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» Film-Tech Forum   » Operations   » Digital Cinema Forum   » Blu-Ray vs DCI (Page 1)

 
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Author Topic: Blu-Ray vs DCI
Peter Castle
Expert Film Handler

Posts: 219
From: Wollongong University, NSW ,Australia
Registered: Oct 2003


 - posted 04-14-2007 08:49 AM      Profile for Peter Castle   Email Peter Castle   Send New Private Message       Edit/Delete Post 
Now that there is a supply of Blu-Ray (and HD-DVD) discs available, has anyone done a comparison of DCI-compliant print and high-definition disc. Resolution should be comparable. But what about colour palette and compression artifacts?

I've compared film to Blu-Ray on a full-HD projector and the comparison is good (but colours are not as "deep").

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Patrick de Groot
Expert Film Handler

Posts: 161
From: Sprang-Capelle, Netherlands
Registered: Apr 2001


 - posted 04-14-2007 09:24 AM      Profile for Patrick de Groot   Email Patrick de Groot   Send New Private Message       Edit/Delete Post 
I attended a meeting about the implementation of Digital Cinema. They showed a screening of the Fantastic Four. There was some notable lack of detail and some strange colours. After a while they said it was a Blu-Ray screening. We agreed that this format is usable for some special purpose presentations like showing classics. The distributors agreed it is a possibility for some situations.

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Steve Guttag
We forgot the crackers Gromit!!!

Posts: 12683
From: Annapolis, MD
Registered: Dec 1999


 - posted 04-14-2007 10:33 AM      Profile for Steve Guttag   Email Steve Guttag   Send New Private Message       Edit/Delete Post 
And how did they get around the HDCP? DCinema projectors are DCI compliant, not HDCP (which sucks).

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Alan Gouger
Master Film Handler

Posts: 497
From: Bradenton, FL, USA
Registered: Jul 2000


 - posted 04-14-2007 12:43 PM      Profile for Alan Gouger   Author's Homepage   Email Alan Gouger   Send New Private Message       Edit/Delete Post 
HDCP has been nothing but a nightmare for both manufacture and end user. Nothing hand shakes properly between any two components. The confused consumer ends up the beta tester. Who ever came up with this one should be forced to live the rest of his life in a home with all appliance and media interfaced with his HDMI. Id give him a month before he has a nervous breakdown.

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Fabrice Dubourg
Film Handler

Posts: 43
From: Granville, France
Registered: Feb 2003


 - posted 04-14-2007 12:53 PM      Profile for Fabrice Dubourg   Email Fabrice Dubourg   Send New Private Message       Edit/Delete Post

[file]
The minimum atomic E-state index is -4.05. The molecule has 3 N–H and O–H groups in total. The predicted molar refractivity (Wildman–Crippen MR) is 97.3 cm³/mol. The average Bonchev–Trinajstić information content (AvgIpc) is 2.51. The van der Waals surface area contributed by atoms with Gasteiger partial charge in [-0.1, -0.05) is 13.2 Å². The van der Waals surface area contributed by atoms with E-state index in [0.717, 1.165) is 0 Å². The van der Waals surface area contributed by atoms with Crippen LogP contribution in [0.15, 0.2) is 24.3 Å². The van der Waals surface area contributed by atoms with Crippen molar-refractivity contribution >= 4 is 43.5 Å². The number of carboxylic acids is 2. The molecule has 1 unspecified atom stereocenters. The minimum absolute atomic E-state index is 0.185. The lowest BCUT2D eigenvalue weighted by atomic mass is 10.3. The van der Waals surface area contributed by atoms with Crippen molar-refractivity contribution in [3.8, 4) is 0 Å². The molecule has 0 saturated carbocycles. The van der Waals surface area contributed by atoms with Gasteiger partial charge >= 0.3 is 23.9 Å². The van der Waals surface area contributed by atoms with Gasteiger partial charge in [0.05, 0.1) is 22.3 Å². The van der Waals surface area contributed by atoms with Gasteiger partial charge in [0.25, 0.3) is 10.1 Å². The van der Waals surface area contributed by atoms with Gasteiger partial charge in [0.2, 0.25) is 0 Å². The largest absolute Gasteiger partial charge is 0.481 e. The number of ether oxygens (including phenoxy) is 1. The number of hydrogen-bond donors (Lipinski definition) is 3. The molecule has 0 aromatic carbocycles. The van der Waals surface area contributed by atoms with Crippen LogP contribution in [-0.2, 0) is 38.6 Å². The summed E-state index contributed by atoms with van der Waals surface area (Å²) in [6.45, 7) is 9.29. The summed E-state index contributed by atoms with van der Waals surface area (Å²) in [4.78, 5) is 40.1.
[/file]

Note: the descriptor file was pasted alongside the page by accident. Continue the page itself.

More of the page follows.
is HD format dci compliant ?

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Tristan Lane
Master Film Handler

Posts: 444
From: Nampa, Idaho
Registered: Feb 2002


 - posted 04-14-2007 01:22 PM      Profile for Tristan Lane   Email Tristan Lane   Send New Private Message       Edit/Delete Post 
According to this: Video

The new Christie projector will be HDCP compliant.

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Kyle Anderson
Film Handler

Posts: 86
From: Tyler, TX, USA
Registered: Dec 2005


 - posted 04-14-2007 03:59 PM      Profile for Kyle Anderson   Email Kyle Anderson   Send New Private Message       Edit/Delete Post 
seems dumb to ask why they didn't just use an encrypted form of dual link DVI ( which supports monitors right now with resolution > 2k x 1k )

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Bobby Henderson
"Ask me about Trajan."

Posts: 10891
From: Lawton, OK, USA
Registered: Apr 2001


 - posted 04-14-2007 06:20 PM      Profile for Bobby Henderson   Email Bobby Henderson   Send New Private Message       Edit/Delete Post 
quote: Peter Castle
Resolution should be comparable. But what about colour palette and compression artifacts?
Differences in resolution between 1080p video on HD-DVD or Blu-Ray and the 2K imagery in DCI digital cinema are slight. For a long time I have thought this will be a big potential marketing problem for commercial movie theaters as either of those disc-based HD formats gain more popularity.

Bit rate is quite a bit different. The best disc-based movies run at maximum bit rates of around 30 million bits per second. A JPEG2000 server can play 2K movies at rates up to 250 million bits per second.

I've seen some Blu-Ray movies played on HDTV monitors with native 1920 X 1080 resolution and they usually look pretty impressive -and a lot better than standard 480p DVD. Still, I think 2K digital cinema in a commercial movie theater looks better. But the quality differences are fairly subtle.